This week, the big news is poor old Shashi Tharoor and his Twitter remark about the “cattle class”. Tharoor says he was directing it at the airlines, but nevertheless, his party was not pleased. This got me thinking about what all you can say on the Internet. It does seem like one free-for-all, everyone can say what they want to medium, but it's not. With a blog, you have a public image that you should never, ever forget about. But how do you keep your blog real and yet not step on any toes? It's not easy, I admit.
Treading thin ice
When I first began blogging, I stepped on many toes, and I suspect I continue to do so. Only now, five years later, I am more aware of what I'm saying and whether or not it makes the cut to be told to a thousand people. There's some stuff you should just keep personal. How do you draw a line between a personal blog and a way too personal blog? It's not hard.
Remember that your blog is not your personal diary. Unless you password protect it, chances are people will read it, even if it's just through a random Internet search. Some people reach my blog through keywords like: “red hair and freckles”; “ why don't I like beer” and even “cyclopam”. I could be the most anonymous blogger and still get people visiting me. Bear in mind that the Internet is large and Google is very, very clever and then you'll be able to be careful about your incriminating details.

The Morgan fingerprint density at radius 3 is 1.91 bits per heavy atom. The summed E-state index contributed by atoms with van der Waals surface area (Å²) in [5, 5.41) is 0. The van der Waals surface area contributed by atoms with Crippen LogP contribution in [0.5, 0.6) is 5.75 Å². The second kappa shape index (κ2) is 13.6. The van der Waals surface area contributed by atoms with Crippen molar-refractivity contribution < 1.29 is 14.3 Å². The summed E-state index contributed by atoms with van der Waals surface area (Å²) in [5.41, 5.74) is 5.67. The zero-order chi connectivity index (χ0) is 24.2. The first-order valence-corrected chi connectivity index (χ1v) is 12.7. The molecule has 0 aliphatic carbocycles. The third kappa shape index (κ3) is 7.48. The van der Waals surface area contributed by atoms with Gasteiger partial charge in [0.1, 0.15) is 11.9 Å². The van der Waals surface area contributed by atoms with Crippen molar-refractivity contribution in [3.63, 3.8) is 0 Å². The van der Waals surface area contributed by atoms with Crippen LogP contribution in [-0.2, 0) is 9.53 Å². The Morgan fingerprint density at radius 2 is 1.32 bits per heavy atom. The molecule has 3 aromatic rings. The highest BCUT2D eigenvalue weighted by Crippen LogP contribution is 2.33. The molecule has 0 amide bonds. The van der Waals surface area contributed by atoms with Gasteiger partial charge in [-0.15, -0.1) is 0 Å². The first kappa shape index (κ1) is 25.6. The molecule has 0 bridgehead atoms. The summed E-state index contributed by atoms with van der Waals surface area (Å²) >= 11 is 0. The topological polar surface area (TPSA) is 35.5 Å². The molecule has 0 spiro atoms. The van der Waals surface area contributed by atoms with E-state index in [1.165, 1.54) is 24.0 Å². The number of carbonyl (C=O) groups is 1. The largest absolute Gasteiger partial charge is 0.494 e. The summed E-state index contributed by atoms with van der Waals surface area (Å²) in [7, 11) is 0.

Precaution is better
Be safe. I have never mentioned the suburb in which I live, even though that might be easy to guess from the places I frequent. I have never talked about a company with which I work and never mentioned exactly where I'm going to be on a particular night. These things make it easy to cover your tracks. Not writing about your work is also important because a lot of companies have anti-blogging policies and they can fire you for just writing something like: “Oh my god, I hate my job today”. Also, watch out for things that might reflect badly on you. If you’re overly political, put in a disclaimer mentioning how you mean no harm to people with opposing points of view, unless you're willing to face the backlash.
Use pseudonyms. And change details. If you're going out with your friend X to C Bar on Tuesday, say that your friend's name is actually S and you went out a couple of nights ago to a popular hangout. Another thing I do is take permission from my friends before I write about them. You'd be surprised at how many people agree once you change their names and details. It’s important to have your own voice, but it’s also important to not hurt people.
Re-read and edit
Ask yourself: is this statement really necessary? Don't be in a hurry to press the ‘Post’ button. Writing is hard to retract, even if angry words aren’t. Edit once, twice and then thrice to make sure you know what you're saying and you're in a state of mind to say it too.
The rest of you, make statements, by all means, but be prepared to stand by them and know when to retract an offending message.
Meenakshi writes a blog at thecompulsiveconfessor.blogspot. com. Send her your queries at email@example.com